This month, West Virginia and Indiana became the latest states in the U.S. to pass near-total bans on abortion. In August, trigger laws — laws previously set up to take effect in the event that Roe v. Wade no longer applied — went into effect in Texas, Idaho, and Tennessee, bringing the total to 15 states in the U.S. where abortion is illegal or severely restricted. Across more than a dozen additional states, local lawmakers have expressed a desire to also prohibit abortion, and political figures have even introduced a bill for a nationwide ban.
Before the Supreme Court decision in Dobbs v. Jackson Women’s Health Organization, which overturned Roe v. Wade in late June, individuals had already been reevaluating how they engage with their work. This is best evidenced by the Great Resignation’s ongoing mass exodus of employees — many of whom are looking for organizations that better align with their priorities and values, including those that place greater emphasis on employee health and well-being. Today, how organizations respond to Dobbs is shaping whether they support and keep top talent or sideline and possibly lose valuable employees.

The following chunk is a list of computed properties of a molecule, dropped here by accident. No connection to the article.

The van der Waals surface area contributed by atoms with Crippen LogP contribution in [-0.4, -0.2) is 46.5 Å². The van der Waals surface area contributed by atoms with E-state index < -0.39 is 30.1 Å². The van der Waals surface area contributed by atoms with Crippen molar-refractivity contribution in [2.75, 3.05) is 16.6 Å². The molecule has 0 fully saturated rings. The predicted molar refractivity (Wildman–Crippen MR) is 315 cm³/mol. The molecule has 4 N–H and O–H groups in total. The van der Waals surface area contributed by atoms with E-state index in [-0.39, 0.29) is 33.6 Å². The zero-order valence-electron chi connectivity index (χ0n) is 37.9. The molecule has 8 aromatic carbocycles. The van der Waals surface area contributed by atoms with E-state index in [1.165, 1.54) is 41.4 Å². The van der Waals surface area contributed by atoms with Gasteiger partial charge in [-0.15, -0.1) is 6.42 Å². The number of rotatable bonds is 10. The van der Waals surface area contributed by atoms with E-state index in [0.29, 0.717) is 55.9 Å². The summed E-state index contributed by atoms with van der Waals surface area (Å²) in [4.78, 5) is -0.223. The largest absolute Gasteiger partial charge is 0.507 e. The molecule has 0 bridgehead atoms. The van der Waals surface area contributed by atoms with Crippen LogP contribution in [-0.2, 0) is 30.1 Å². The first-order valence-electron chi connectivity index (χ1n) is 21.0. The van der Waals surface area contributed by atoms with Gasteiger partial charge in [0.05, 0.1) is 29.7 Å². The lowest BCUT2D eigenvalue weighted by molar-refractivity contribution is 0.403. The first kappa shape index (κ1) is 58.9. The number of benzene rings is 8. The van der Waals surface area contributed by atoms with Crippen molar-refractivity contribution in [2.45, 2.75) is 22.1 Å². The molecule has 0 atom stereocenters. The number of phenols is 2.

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Consider the following examples of Minh and Jessie.
Minh works in Texas and has always appreciated the possibility of working from home with her organization. She and her husband are trying to have a baby, but she has had multiple miscarriages. With the overturning of Roe v. Wade, she is moving out of Texas because she is worried about her ability to receive lifesaving care if she becomes pregnant and has complications again. She was prepared to find a new job but felt more loyal to her organization than ever before when her manager assured her that she could continue working remotely from a state that protects her reproductive rights.
How individuals experience pregnancy, parenthood, and caregiving has a wide-ranging impact on their work and career trajectories.
Jessie just finished a successful summer MBA internship that they loved with a Fortune 500 company, and the organization wants Jessie to join full time at corporate headquarters in Atlanta after graduation. Although Jessie is not ready to start a family right now, they are scared to live in a state where their reproductive rights are threatened.